Date of Award


Document Type


Degree Name

Doctor of Psychology (PsyD)



First Advisor

Camilo Ortiz, Ph.D.

Second Advisor

Jill Rathus, Ph.D.

Third Advisor

Hilary Vidair, Ph.D.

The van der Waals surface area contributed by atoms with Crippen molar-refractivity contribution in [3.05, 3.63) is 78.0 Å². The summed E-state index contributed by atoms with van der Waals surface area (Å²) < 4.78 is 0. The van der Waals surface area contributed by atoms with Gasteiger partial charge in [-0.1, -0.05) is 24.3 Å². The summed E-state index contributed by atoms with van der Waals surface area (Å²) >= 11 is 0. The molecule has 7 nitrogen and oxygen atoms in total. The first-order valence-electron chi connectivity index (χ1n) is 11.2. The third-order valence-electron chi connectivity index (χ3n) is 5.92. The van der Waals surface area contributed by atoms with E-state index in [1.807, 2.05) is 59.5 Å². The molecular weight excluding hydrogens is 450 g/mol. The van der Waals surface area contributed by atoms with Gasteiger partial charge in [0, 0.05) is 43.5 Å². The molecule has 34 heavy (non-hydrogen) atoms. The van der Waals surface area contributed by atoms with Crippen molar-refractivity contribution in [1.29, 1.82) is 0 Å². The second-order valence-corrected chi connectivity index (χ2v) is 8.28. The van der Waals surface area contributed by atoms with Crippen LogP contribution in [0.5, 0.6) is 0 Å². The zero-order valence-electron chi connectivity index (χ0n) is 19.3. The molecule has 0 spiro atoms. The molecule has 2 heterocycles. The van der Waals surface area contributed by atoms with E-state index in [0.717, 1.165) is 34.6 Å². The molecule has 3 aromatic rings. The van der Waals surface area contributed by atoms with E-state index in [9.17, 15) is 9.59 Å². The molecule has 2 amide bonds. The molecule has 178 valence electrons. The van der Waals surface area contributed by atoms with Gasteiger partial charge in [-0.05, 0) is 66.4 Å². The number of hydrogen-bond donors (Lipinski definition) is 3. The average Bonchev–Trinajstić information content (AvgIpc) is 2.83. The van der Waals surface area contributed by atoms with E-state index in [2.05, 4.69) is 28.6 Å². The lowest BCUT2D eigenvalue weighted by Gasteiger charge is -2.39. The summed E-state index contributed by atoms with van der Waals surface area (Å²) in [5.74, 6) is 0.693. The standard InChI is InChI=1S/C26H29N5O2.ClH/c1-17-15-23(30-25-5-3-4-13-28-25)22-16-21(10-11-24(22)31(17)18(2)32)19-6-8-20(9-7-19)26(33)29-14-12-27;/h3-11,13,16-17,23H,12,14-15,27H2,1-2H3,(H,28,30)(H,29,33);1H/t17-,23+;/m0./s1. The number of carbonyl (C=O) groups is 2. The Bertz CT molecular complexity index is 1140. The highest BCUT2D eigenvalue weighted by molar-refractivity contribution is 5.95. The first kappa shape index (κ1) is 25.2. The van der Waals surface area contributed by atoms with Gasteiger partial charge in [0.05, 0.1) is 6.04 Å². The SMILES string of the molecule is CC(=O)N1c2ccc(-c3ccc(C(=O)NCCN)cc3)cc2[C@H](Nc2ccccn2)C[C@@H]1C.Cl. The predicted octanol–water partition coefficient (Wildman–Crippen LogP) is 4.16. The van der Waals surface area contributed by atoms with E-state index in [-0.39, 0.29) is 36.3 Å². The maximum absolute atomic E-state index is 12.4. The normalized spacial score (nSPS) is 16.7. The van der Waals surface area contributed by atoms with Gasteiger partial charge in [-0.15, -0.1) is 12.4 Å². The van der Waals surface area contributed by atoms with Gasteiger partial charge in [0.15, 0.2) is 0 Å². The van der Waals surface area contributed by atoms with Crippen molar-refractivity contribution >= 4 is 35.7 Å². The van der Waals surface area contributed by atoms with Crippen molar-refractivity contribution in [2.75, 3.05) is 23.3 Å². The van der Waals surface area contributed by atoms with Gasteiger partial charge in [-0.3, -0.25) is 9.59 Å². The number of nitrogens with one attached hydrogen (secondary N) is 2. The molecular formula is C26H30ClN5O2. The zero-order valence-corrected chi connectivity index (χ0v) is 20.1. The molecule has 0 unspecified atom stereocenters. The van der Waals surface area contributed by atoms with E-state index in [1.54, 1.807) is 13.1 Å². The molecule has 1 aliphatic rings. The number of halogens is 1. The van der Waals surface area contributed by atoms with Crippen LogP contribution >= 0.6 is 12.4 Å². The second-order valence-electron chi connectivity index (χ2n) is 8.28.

Rates of child and adolescent anxiety have increased markedly over the past decade (Haidt & Twenge 2021; Parodi et al., 2021). Exposure-based cognitive-behavioral therapy is considered the gold standard in the treatment of anxious children (Hofmann et al., 2012). However, many clinicians refrain from using exposure due to concerns about its safety, effectiveness, and ethics (Deacon et al., 2013; Whiteside et al., 2016). We propose a novel treatment approach for child and adolescent anxiety that draws on research in child development (e.g. Daddis, 2011) and is considerably simpler to administer than traditional exposure-based approaches. This new approach is composed of independence activities (IAs), which are defined as child-directed, fun, unstructured, developmentally challenging tasks that are performed without any help from parents. These tasks are purposely topographically unrelated to the stimuli that cause anxiety, in direct contrast to exposure therapy, which is topographically similar to anxiety-causing stimuli. Despite this dissimilarity, IAs target the hypothesized mechanisms involved in the development and maintenance of child anxiety (e.g. parental accommodation and overinvolvement, child avoidance, and unhelpful thinking styles). IAs also target decreasing rates of child independence from parents, which may in and of itself be an important mechanism in the development of child anxiety (Skenazy, 2021). It was hypothesized that treating child anxiety in this way, without requiring exposure exercises, would result in high treatment acceptability from children and parents. This study employed a nonconcurrent multiple baseline design to examine independence activities as an intervention for child anxiety and independence as a mechanism of child anxiety. Small to large improvements in child (behavioral and cognitive) mechanisms involved in the maintenance of child anxiety, measures of child anxiety and avoidance, parent (behavioral and cognitive) mechanisms involved in the maintenance of child anxiety, and untargeted secondary outcomes such as child happiness were observed. Results have valuable theoretical implications for our understanding of the role that parental overinvolvement plays in child anxiety.